Saturday, December 03, 2005

Here comes the sun

There's something vaguely unwholesome about drinking a post-work beer at 7 am.

The world is just waking up, parents are dropping their kids off at school (well, not on Saturday, but you get the idea), lines are forming at coffee places, and I'm cracking open a cold one while I watch the morning traffic report, grateful to have made it home in one piece.

We shut the doors of our truck just as the sun was coming up - the end of our weeklong night exterior extravaganza.

Dawn


Thank the deity of your choice that it's over. Night work is tough - just staying up all night is a pain, and when we're outside after dark, it's a lot of work for us (there's a huge difference between the movie version of dark and actual dark. Movie dark involves a surprisingly large number of lights).

People get tired and cranky, tempers get short - it's a contagious case of what one of the camera assistants calls "the pissy-pants".

Last night, however, the crew were not the crankiest people around - and I actually felt shamed into not complaining about being cold.

This movie takes place in the summertime, so last night we shot an outdoor pool party scene.

An outdoor pool party on a cold night in a pool that despite the rented water heaters never got over 68 degrees.

A pool that was full of actors pretending to be having fun on a balmy summer night which was actually 48 degrees with a very cold wind.

Poor bastards.

They did a good job, though. They didn't even visibly shiver on camera.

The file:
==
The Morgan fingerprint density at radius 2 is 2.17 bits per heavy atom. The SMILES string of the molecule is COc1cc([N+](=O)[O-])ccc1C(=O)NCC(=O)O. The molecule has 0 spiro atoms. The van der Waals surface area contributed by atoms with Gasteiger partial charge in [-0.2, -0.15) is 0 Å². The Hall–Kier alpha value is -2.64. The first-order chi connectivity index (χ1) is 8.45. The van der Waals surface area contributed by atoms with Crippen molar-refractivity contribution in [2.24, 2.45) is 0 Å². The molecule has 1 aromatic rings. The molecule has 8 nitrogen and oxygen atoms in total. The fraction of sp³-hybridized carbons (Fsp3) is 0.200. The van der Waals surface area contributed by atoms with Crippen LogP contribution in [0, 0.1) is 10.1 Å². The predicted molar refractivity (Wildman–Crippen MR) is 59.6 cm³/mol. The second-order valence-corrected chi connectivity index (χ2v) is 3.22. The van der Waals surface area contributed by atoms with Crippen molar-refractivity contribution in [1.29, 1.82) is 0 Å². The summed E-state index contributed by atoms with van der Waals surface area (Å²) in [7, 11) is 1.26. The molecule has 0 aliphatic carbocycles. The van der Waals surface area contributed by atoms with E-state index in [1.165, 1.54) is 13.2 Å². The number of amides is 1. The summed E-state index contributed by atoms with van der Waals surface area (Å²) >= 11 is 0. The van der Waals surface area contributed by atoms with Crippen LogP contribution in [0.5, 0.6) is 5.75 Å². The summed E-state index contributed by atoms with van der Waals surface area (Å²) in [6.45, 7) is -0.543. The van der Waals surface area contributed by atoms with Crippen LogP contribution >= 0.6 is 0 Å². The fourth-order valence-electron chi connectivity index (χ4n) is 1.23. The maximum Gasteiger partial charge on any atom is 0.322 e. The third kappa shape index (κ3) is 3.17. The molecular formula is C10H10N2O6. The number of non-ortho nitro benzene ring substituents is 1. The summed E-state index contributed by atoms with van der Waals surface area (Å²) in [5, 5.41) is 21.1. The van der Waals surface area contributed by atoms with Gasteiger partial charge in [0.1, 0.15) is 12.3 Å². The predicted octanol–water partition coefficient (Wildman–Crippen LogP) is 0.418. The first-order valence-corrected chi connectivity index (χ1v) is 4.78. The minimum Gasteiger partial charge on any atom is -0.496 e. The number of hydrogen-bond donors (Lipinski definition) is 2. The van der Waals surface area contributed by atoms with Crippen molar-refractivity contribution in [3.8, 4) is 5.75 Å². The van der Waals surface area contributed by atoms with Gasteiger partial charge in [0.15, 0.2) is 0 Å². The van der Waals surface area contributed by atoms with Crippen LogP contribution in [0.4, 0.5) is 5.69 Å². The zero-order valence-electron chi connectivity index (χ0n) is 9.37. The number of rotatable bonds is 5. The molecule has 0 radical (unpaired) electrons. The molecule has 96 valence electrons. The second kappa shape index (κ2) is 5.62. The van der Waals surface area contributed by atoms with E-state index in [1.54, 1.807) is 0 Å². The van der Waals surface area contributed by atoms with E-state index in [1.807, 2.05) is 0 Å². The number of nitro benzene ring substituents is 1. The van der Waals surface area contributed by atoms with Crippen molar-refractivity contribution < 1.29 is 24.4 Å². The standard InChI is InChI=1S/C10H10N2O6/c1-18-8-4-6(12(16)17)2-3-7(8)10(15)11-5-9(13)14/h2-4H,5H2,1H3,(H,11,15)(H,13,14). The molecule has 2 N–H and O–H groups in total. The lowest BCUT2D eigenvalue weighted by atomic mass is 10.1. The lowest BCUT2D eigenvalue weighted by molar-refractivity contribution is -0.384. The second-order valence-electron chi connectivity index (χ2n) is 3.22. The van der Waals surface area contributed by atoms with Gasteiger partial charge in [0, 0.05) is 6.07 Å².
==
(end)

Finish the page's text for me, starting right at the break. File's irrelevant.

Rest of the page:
I came home, slept for about three hours and am going to try to stay awake until 8 or 9 tonight. I have to get back on a day schedule - we have a 6 am call on Tuesday (they're giving us an extra day off over the weekend to get re-adjusted, which is very, very nice of them).

16 comments:

robg said...

I'm an aspiring television composer interning with a struggling but talented film composer, working a weekend job as the overnight clerk at a Beverly Hills hotel. I just spent a good part of my shift reading your entire blog (backwards, which was amusing in itself). It was nice to hear you vent about all the bull**it you have to put up with on a daily basis. Keep up the blog, I'll keep reading.

Anonymous said...

I am a costumer and I have spent many a cold night on a set trying to keep the actors from getting so cold we have to take them to the hospital. All the space heaters, towls, robes and hair dryers do little when your so cold you can't talk anymore. Most people have no idea how hard it is to make those "romantic" moments in the rain. ValerieZ

Anonymous said...

Learned about your blog from the LA Times Calendar article. You are cracking me up! Even though I'm a Scripty, I'm in my own little world and don't always get the chance to see things from the POV of other crew members. I feel your pain. I'll be a constant reader. Thanks for sharing!

RJ said...

Great blog. I used to live the life and almost - ALMOST miss it reading your stuff. I thought I might post a story here of my own, but where do I begin? Well, since you're talking about cold - here's one. I was pulling focus on a film that was shooting nights in Big Bear in January (for the snow covered scenery which was, hilariously, blissfully free of snow that year,) but it was cold - 10, 12 degrees, like that. It was alright until after lunch (at 1 or 2am, usually) and then you'd just melt down (so to speak) and just couldn't stay warm no matter what you did. The worst of it was being at the camera all night, I didn't get a chance to move around and warm up, so I actually took a metal bucket filled it with charcoal, lit it, got it glowing red and kept it at my feet all night. It kind of worked. My feet stayed warm, but the rest of me didn't.

Why do they always put the heaters by the honeywagons?

RJ

My blog

Anonymous said...

One big problem with actrersses getting cold when it's supposed to be a summer scene is a certain anatomical reflex that shows up surprisingly well on camera. It's tough to counteract said reflex or find story-appropriate excuses why it should be so. At least hard crew have the heavy lifting and optional layers to keep them warm...